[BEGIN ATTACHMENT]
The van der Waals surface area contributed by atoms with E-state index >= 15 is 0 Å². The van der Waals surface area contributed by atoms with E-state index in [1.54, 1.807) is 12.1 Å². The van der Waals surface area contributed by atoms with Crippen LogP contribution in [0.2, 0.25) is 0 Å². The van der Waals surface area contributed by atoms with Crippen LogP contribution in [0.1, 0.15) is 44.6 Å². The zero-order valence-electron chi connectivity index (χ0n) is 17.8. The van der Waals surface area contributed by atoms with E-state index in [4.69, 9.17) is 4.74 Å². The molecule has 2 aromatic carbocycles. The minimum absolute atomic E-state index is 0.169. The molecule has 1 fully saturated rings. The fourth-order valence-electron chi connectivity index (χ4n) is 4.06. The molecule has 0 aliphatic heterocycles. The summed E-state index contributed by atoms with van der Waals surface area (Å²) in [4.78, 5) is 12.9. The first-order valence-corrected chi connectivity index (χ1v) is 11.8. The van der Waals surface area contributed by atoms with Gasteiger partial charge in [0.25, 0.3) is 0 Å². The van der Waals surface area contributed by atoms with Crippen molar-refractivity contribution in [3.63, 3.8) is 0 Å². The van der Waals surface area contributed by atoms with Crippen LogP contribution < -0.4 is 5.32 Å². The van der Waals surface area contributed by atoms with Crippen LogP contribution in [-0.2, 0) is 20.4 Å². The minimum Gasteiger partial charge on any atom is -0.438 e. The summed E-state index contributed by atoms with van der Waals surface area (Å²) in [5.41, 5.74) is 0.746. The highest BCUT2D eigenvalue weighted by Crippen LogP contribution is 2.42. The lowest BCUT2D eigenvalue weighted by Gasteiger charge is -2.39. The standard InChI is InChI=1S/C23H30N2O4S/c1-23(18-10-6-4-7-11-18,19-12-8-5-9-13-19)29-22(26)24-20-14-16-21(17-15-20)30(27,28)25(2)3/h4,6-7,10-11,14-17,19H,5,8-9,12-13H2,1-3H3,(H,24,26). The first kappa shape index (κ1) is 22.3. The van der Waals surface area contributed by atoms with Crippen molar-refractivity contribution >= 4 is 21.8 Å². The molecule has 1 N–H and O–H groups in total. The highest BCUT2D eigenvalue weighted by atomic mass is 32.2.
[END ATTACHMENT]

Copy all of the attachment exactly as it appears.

The van der Waals surface area contributed by atoms with E-state index >= 15 is 0 Å². The van der Waals surface area contributed by atoms with E-state index in [1.54, 1.807) is 12.1 Å². The van der Waals surface area contributed by atoms with Crippen LogP contribution in [0.2, 0.25) is 0 Å². The van der Waals surface area contributed by atoms with Crippen LogP contribution in [0.1, 0.15) is 44.6 Å². The zero-order valence-electron chi connectivity index (χ0n) is 17.8. The van der Waals surface area contributed by atoms with E-state index in [4.69, 9.17) is 4.74 Å². The molecule has 2 aromatic carbocycles. The minimum absolute atomic E-state index is 0.169. The molecule has 1 fully saturated rings. The fourth-order valence-electron chi connectivity index (χ4n) is 4.06. The molecule has 0 aliphatic heterocycles. The summed E-state index contributed by atoms with van der Waals surface area (Å²) in [4.78, 5) is 12.9. The first-order valence-corrected chi connectivity index (χ1v) is 11.8. The van der Waals surface area contributed by atoms with Gasteiger partial charge in [0.25, 0.3) is 0 Å². The van der Waals surface area contributed by atoms with Crippen molar-refractivity contribution in [3.63, 3.8) is 0 Å². The van der Waals surface area contributed by atoms with Crippen LogP contribution < -0.4 is 5.32 Å². The van der Waals surface area contributed by atoms with Crippen LogP contribution in [-0.2, 0) is 20.4 Å². The minimum Gasteiger partial charge on any atom is -0.438 e. The summed E-state index contributed by atoms with van der Waals surface area (Å²) in [5.41, 5.74) is 0.746. The highest BCUT2D eigenvalue weighted by Crippen LogP contribution is 2.42. The lowest BCUT2D eigenvalue weighted by Gasteiger charge is -2.39. The standard InChI is InChI=1S/C23H30N2O4S/c1-23(18-10-6-4-7-11-18,19-12-8-5-9-13-19)29-22(26)24-20-14-16-21(17-15-20)30(27,28)25(2)3/h4,6-7,10-11,14-17,19H,5,8-9,12-13H2,1-3H3,(H,24,26). The first kappa shape index (κ1) is 22.3. The van der Waals surface area contributed by atoms with Crippen molar-refractivity contribution >= 4 is 21.8 Å². The molecule has 1 N–H and O–H groups in total. The highest BCUT2D eigenvalue weighted by atomic mass is 32.2.